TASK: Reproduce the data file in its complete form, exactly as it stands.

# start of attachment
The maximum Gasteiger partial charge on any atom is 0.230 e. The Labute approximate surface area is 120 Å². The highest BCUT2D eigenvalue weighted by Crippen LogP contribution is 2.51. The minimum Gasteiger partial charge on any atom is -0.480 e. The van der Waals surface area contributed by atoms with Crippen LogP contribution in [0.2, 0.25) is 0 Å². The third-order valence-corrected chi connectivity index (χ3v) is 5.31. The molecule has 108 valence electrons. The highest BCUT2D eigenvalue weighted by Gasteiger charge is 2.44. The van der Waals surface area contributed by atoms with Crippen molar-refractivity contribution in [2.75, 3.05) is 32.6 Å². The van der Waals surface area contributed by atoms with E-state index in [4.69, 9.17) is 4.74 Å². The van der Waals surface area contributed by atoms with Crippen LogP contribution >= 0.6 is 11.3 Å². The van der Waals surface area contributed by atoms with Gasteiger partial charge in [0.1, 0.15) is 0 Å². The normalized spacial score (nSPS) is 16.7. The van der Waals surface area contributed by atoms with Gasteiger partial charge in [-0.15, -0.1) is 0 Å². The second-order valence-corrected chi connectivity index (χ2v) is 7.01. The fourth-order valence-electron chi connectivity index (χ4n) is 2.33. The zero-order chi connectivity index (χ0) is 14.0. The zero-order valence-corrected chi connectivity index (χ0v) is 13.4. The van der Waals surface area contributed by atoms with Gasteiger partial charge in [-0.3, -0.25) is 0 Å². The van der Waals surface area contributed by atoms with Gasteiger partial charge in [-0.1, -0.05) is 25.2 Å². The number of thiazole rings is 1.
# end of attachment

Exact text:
The maximum Gasteiger partial charge on any atom is 0.230 e. The Labute approximate surface area is 120 Å². The highest BCUT2D eigenvalue weighted by Crippen LogP contribution is 2.51. The minimum Gasteiger partial charge on any atom is -0.480 e. The van der Waals surface area contributed by atoms with Crippen LogP contribution in [0.2, 0.25) is 0 Å². The third-order valence-corrected chi connectivity index (χ3v) is 5.31. The molecule has 108 valence electrons. The highest BCUT2D eigenvalue weighted by Gasteiger charge is 2.44. The van der Waals surface area contributed by atoms with Crippen molar-refractivity contribution in [2.75, 3.05) is 32.6 Å². The van der Waals surface area contributed by atoms with E-state index in [4.69, 9.17) is 4.74 Å². The van der Waals surface area contributed by atoms with Crippen LogP contribution >= 0.6 is 11.3 Å². The van der Waals surface area contributed by atoms with Gasteiger partial charge in [0.1, 0.15) is 0 Å². The normalized spacial score (nSPS) is 16.7. The van der Waals surface area contributed by atoms with Gasteiger partial charge in [-0.15, -0.1) is 0 Å². The second-order valence-corrected chi connectivity index (χ2v) is 7.01. The fourth-order valence-electron chi connectivity index (χ4n) is 2.33. The zero-order chi connectivity index (χ0) is 14.0. The zero-order valence-corrected chi connectivity index (χ0v) is 13.4. The van der Waals surface area contributed by atoms with Gasteiger partial charge in [-0.3, -0.25) is 0 Å². The van der Waals surface area contributed by atoms with Gasteiger partial charge in [-0.1, -0.05) is 25.2 Å². The number of thiazole rings is 1.